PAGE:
Drive of the Irish
Notre Dame beats LSU on walk-off FG

Notre Dame accepts championship trophy after defeating LSU in Music City Bowl  Photo byAmanda Ledbetter

Notre Dame accepts championship trophy after defeating LSU in Music City Bowl    Photo by Amanda Ledbetter

Coaches always speak of starting and finishing a game strong, Notre Dame certainly did that. The Irish had the ball first, and last, in the Franklin American Mortgage Music City Bowl, and beat LSU 31-28 as senior kicker Kyle Brindza hit a 32-yard field goal as time expired. The two drives totaled 29 plays for 137 yards, totaling 13:37, 5:41 on the 14-play finishing drive.

“They were the best drives we’ve had this season in terms of inserting our will on our opposition against a very good football (team) in LSU controlling the clock,” Notre Dame Coach Brian Kelly said.

Malik Zaire got his first start at quarterback, and from the very beginning Notre Dame’s offense was different from anything LSU had seen on film. LSU appeared to be off-guard, and Notre Dame found their legs.

“Well I think they ran a couple of speed sweeps, they hit pretty well, and I think they had a nice little sprint out call and tried to get loose. I don’t know if they surprised us so much. I think they executed their offense very well,” said LSU Coach Les Miles.

The opening drive went 66 yards in 15 plays, Zaire found Will Fuller for a 12-yard touchdown and Notre Dame led 7-0. After a three-and-out, ND continued, gaining 53 yards in two plays before bogging down. On fourth-and-one, Kelly eschewed the mid-range field goal, and Zaire was stopped for a four-yard loss. This changed the momentum of the game.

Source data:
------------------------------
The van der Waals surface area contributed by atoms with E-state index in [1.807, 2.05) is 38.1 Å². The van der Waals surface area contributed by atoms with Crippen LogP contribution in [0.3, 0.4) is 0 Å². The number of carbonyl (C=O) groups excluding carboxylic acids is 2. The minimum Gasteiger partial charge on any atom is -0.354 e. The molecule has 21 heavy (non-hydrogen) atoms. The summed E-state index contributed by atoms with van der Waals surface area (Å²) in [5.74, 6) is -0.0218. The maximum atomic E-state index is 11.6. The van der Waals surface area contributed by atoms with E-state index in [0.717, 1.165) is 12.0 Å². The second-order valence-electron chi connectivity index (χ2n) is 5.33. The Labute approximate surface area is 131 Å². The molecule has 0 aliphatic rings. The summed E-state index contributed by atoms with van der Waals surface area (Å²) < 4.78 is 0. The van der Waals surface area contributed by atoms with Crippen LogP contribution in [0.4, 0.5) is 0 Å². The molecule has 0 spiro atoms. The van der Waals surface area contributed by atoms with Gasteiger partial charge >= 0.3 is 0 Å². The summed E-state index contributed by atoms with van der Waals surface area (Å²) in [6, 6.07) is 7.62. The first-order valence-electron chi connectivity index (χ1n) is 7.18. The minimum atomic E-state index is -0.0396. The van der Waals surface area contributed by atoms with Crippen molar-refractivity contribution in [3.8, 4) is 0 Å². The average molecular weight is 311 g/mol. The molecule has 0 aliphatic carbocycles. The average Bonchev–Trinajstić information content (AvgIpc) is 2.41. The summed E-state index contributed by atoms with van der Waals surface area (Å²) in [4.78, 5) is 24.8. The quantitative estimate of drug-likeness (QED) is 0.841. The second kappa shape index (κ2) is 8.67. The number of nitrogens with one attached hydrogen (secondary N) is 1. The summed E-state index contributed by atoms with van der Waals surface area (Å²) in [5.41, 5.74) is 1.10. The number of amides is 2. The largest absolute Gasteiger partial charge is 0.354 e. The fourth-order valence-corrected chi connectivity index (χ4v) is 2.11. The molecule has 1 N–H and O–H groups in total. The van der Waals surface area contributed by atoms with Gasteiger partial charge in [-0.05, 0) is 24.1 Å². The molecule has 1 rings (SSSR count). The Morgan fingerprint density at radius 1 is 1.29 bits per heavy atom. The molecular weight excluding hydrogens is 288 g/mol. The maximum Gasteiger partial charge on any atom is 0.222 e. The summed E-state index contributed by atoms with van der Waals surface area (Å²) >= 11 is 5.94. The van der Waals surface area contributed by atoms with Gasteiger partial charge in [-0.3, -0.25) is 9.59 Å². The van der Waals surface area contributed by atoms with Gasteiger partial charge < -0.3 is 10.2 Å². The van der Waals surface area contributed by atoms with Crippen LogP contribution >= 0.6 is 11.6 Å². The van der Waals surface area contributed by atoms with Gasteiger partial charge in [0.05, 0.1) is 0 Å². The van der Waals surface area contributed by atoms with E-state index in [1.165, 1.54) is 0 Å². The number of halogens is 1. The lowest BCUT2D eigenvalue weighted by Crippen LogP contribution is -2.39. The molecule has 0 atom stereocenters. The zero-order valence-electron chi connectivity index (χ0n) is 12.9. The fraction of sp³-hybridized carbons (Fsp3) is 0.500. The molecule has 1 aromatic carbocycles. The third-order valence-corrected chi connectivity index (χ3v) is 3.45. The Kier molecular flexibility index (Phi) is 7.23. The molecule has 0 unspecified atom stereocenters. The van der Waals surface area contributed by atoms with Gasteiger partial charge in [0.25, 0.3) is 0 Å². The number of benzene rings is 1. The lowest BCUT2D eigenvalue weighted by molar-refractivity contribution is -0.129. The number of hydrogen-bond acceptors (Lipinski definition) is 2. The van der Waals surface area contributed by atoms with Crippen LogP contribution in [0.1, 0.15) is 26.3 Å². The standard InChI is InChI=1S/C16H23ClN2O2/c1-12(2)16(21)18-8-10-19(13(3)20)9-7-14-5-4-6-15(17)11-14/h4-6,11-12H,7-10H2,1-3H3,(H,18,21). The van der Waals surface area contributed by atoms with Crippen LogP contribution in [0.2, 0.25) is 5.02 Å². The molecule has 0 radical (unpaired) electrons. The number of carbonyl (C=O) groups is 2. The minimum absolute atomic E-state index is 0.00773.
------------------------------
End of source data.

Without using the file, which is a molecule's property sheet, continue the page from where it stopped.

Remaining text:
LSU drove 76 yards in eight plays, all yardage on the ground, freshman Leonard Fournette scoring from eight yards out to tie the game. But still appearing off-balance, the Tigers defense could not slow down the Irish attack. Regular starter Everett Golson made his first appearance and little changed. Another 75-yard march in 11 plays, Zaire carrying it the final 15, his 7-yard run making it 14-7, then lightning struck.

Fournette returned the ensuing kickoff 100 yards, amazing strength and speed, tying the game again. But Notre Dame answered once more, 59 yards in 10 plays, Tarean Folston running it in from the 6 to make it 21-14. In the first four drives of the game for Notre Dame, three touchdowns and a stopped fourth down, 42 plays for 273 yards.

Controversy ensued at the end of the first half as LSU ran a fake field goal facing fourth-and-goal at the two. Holder Brad Kragthorpe appeared by replay to have broken the plane of the goal line, but officials called him down inches short and somehow, after a long review, the call stood. But where Notre Dame was succeeding with long drives, LSU was getting it done with big plays.

The Tigers had three scoring ‘drives’ that took a combined 38 seconds which included the longest kickoff return in Music City Bowl history by Fournette, the longest touchdown reception by John Diarse of 75 yards on the first play from scrimmage of the second half which tied the game at 21—and later the longest touchdown run as Fournette burst through for 89 to give LSU a 28-21 lead.

C.J. Prosise caught the big-play bug for the Irish, on a 50-yard run on an end-around to tie the game again. After an exchange of punts, LSU put a nice drive together. That took 6:06 off the clock, but Trent Domingue’s 40-yard FG was blocked. Another exchange of punts led to ND’s final 71-yard march to glory. Zaire was named MVP as he rushed for 96 yards, and passed for 96.